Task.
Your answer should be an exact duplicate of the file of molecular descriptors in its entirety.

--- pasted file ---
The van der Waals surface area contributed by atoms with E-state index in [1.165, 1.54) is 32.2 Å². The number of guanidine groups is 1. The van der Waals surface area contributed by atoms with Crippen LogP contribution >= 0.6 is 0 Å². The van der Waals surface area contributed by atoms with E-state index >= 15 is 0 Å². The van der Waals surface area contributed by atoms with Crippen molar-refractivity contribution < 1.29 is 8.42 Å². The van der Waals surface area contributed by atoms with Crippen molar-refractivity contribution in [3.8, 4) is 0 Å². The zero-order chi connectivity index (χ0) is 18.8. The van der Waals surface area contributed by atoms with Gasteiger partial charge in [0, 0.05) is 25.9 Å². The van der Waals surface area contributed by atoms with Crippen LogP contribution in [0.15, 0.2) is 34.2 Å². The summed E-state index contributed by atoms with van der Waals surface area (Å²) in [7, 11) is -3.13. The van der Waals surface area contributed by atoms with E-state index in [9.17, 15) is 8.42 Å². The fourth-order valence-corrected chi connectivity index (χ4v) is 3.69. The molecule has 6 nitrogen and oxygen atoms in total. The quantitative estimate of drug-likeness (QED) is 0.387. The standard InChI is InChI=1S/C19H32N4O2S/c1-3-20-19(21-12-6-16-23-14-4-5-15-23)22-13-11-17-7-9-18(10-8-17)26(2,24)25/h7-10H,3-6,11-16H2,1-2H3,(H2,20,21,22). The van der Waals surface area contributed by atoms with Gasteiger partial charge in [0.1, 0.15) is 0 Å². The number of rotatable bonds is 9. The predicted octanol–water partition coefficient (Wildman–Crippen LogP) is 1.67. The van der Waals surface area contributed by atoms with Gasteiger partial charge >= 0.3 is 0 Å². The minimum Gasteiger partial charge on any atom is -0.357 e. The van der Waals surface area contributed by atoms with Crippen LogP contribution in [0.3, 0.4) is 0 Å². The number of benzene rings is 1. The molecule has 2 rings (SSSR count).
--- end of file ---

The van der Waals surface area contributed by atoms with E-state index in [1.165, 1.54) is 32.2 Å². The number of guanidine groups is 1. The van der Waals surface area contributed by atoms with Crippen LogP contribution >= 0.6 is 0 Å². The van der Waals surface area contributed by atoms with E-state index >= 15 is 0 Å². The van der Waals surface area contributed by atoms with Crippen molar-refractivity contribution < 1.29 is 8.42 Å². The van der Waals surface area contributed by atoms with Crippen molar-refractivity contribution in [3.8, 4) is 0 Å². The zero-order chi connectivity index (χ0) is 18.8. The van der Waals surface area contributed by atoms with Gasteiger partial charge in [0, 0.05) is 25.9 Å². The van der Waals surface area contributed by atoms with Crippen LogP contribution in [0.15, 0.2) is 34.2 Å². The summed E-state index contributed by atoms with van der Waals surface area (Å²) in [7, 11) is -3.13. The van der Waals surface area contributed by atoms with E-state index in [9.17, 15) is 8.42 Å². The fourth-order valence-corrected chi connectivity index (χ4v) is 3.69. The molecule has 6 nitrogen and oxygen atoms in total. The quantitative estimate of drug-likeness (QED) is 0.387. The standard InChI is InChI=1S/C19H32N4O2S/c1-3-20-19(21-12-6-16-23-14-4-5-15-23)22-13-11-17-7-9-18(10-8-17)26(2,24)25/h7-10H,3-6,11-16H2,1-2H3,(H2,20,21,22). The van der Waals surface area contributed by atoms with Gasteiger partial charge in [0.1, 0.15) is 0 Å². The number of rotatable bonds is 9. The predicted octanol–water partition coefficient (Wildman–Crippen LogP) is 1.67. The van der Waals surface area contributed by atoms with Gasteiger partial charge >= 0.3 is 0 Å². The minimum Gasteiger partial charge on any atom is -0.357 e. The van der Waals surface area contributed by atoms with Crippen LogP contribution in [0.3, 0.4) is 0 Å². The number of benzene rings is 1. The molecule has 2 rings (SSSR count).